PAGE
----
High resolution structure of the soluble, respiratory-type Rieske protein from Thermus thermophilus: Analysis and ComparisonHunsicker-Wang, L.M., Heine, A., Chen, Y., Luna, E.P., Todaro, T., Zhang, Y.M., Williams, P.A., McRee, D.E., Hirst, J., Stout, C.D., Fee, J.A.
(2003) Biochemistry 42: 7303-7317
- PubMed: 12809486
- DOI: 10.1021/bi0342719
- Primary Citation of Related Structures:
- PubMed Abstract:
The structure of the soluble Rieske protein from Thermus thermophilus has been determined at a resolution of 1.3 A at pH 8.5 using multiwavelength anomalous dispersion (MAD) techniques. This is the first report of a Rieske protein from a menaquinone- ...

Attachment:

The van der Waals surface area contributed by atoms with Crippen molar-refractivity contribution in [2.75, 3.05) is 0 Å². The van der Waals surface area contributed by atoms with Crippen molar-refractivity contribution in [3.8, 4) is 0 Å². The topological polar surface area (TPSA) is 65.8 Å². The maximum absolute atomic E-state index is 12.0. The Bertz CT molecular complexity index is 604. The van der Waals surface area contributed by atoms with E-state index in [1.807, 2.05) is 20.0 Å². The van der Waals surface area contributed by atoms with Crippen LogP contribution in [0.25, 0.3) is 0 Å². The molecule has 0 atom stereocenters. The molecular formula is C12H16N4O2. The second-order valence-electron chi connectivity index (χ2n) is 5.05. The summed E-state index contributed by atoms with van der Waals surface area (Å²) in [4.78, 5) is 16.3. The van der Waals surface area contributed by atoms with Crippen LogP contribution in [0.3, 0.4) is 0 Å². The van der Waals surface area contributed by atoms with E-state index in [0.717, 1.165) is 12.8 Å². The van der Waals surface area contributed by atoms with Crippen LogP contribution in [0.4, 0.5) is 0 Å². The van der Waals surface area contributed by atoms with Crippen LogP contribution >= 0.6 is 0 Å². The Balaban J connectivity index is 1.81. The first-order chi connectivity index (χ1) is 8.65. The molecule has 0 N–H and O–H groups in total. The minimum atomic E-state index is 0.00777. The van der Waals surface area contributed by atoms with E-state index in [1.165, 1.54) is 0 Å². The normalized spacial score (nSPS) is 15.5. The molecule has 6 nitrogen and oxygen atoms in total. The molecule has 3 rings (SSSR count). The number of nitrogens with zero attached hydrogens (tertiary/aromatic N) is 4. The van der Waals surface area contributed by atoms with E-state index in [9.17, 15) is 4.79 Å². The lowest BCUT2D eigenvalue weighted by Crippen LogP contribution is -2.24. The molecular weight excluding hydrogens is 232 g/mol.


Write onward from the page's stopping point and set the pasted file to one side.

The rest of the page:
The structure of the soluble Rieske protein from Thermus thermophilus has been determined at a resolution of 1.3 A at pH 8.5 using multiwavelength anomalous dispersion (MAD) techniques. This is the first report of a Rieske protein from a menaquinone-utilizing organism. The structure shows an overall fold similar to previously reported Rieske proteins. A novel feature of this crystal form appears to be a shared hydrogen between the His-134 imidazole ring ligated to Fe2 of the [2Fe-2S] cluster and its symmetry partner, His-134', one being formally an imidazolate anion, Fe2-(His-134)N(epsilon)(-)...H-N(epsilon')(His-134')-Fe2', in which crystallographic C(2) axes pass equidistant between N(epsilon)...N(epsilon') and normal to the line defined by N(epsilon)...N(epsilon'). This provides evidence for a stable, oxidized cluster with a His(-) ligand and lends support to a previously proposed mechanism of coupled proton and electron transfer. A detailed comparison of the Thermus Rieske protein with six other Rieske and Rieske-type proteins indicates: (a) The cluster binding domain is tightly conserved. (b) The 3-D structure of the 10 beta-strand fold is conserved, even among the most divergent proteins. (c) There is an approximately linear relation between acid-pH redox potential and number of H-bonds to the cluster. (d) These proteins have two faces, one points into the larger complex (bc(1), b(6)f, or other), is involved in the proton coupled electron transfer function, and is highly conserved. The second is oriented toward the solvent and shows wide variation in charge, sequence, length, hydrophobicity, and secondary elements in the loops that connect the beta-sheets.
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